Christ’s Human Nature

Discuss the claim that in the incarnation Christ took into union a fallen human nature

The doctrine of Jesus’ humanity has been called, “the single most important article of the Christian faith.”[1] The Apostle John teaches that a denial of Jesus’ actual humanity is the distinguishing quality of the Antichrist (1 John 4:2-3).

It is with little wonder then that the discussion surrounding the claim that in the incarnation Christ took into union a fallen nature is conducted with ferocity. Allen notes how supporters of the claim are often accused of denying the sinlessness of Christ while opponents are often caricatured as holding to a Jesus who is not truly human and therefore of little or no relevance to the human race.[2] Both deny the ability of the other’s Jesus to truly save.

To others however the debate may seem superficial. If both parties claim to hold to the Apostle John’s qualification that Christ is truly human (1 John 4:2-3) or to the Apostle Peter’s insistence that the Saviour be sinless (1 Peter 1:19), does not the argument reduce to mere questions of semantics? McFarland suggests that to many the argument appears as a prime example of theologians overindulging doctrinal intricacies and engaging in “theological hair-splitting.”[3]

For those who support the ‘fallenness’ view it is a deeply pastoral issue. They can make no sense of a Saviour who has not shared in their fallen nature. Speaking of the intention of Irving, an early postulator of this view, McFarlane says, “It is sin that needs to be tackled, the sort of sin the human creature has to battle daily.”[4] Clearly the concern is for a Christology which results in a Christ who can relate to his people and have his people relate to him.

Those who oppose the fallenness view see it as a corruption of the Gospel. Letham argues that if the fallenness view is held we are faced with a number of inevitable consequences which undermine the requisites of our salvation.[5]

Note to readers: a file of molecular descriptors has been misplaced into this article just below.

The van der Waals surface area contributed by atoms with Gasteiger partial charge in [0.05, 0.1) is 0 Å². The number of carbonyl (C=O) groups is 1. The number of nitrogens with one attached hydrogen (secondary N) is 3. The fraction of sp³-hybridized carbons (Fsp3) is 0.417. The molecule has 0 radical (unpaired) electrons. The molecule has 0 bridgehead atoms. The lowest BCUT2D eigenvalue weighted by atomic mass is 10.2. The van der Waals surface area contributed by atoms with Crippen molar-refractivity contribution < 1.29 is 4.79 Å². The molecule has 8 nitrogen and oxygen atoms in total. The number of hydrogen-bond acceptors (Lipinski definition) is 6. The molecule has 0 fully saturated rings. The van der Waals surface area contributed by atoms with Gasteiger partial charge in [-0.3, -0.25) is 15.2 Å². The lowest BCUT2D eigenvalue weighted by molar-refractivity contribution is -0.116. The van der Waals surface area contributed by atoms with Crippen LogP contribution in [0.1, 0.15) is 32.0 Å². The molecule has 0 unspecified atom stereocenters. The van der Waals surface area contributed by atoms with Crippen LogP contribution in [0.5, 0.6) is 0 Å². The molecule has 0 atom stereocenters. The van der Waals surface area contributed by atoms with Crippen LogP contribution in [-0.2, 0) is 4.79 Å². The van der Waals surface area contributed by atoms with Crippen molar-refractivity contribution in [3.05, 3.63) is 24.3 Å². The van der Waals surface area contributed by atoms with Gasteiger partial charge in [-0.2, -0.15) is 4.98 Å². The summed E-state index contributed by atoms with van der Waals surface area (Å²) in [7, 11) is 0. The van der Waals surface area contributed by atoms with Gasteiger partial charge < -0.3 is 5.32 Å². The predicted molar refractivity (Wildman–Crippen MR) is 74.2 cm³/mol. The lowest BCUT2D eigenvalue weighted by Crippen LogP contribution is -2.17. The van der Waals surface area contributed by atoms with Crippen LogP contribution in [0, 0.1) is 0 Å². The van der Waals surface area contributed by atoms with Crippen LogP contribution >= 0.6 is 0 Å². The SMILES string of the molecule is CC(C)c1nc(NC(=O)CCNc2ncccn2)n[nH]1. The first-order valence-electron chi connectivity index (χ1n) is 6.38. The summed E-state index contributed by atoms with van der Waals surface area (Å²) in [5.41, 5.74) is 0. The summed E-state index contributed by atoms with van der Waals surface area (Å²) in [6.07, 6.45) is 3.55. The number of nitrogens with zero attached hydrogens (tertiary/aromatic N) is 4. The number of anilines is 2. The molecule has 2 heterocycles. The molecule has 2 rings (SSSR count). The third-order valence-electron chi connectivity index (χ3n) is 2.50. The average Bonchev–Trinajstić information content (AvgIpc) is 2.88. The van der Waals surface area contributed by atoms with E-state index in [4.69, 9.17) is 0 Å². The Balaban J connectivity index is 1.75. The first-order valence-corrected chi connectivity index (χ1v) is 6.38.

The position of the fallenness view was first articulated by the Scottish Theologian Edward Irving.[6] The position was popularized later by Barth.[7] That which was to become the mantra of the fallenness view was first written by Gregory of Nazianzen in response to Apollinarianism, “The unassumed is the unhealed.“[8]

Proponents of the fallenness view take this not only to mean that Christ was required to become fully human in order to redeem humanity, but had to become a fallen human in order to redeem a fallen humanity.

Barth argues that unless the human nature that Christ assumed is identical to mankind’s now fallen nature, he cannot be their Saviour, “What concern would we have with Him?”  A saviour who does not assume humanity’s fallen nature may as well not have a human nature; he would be an ineffective, insincere saviour. [9] Christ’s humanity must be wholly continuous with mankind’s.

What is being said has further implications. A claim is not only being made about the  extent to which Christ must be like man, but the very definition of ‘man’. Barth clearly equates humanity with fallenness. Christ must be like mankind in this respect or else, “if that is not true then precisely in the critical definition of our nature Christ is not a man like us…”[10]

The opponents of the fallenness view would disagree on both points. Firstly, to the claim that in order to redeem humanity their saviour must be exactly like them is a fallacy. Letham employs the example of counselling someone who has committed adultery. There is no requirement of the counsellor themselves having committed adultery in order to be a good counsellor. [11] Must Jesus really become all things to redeem all things? Must he also become a woman to redeem women or autistic to redeem those on the spectrum? The principle described by Gregory of Nazianzen seems useful only to a point.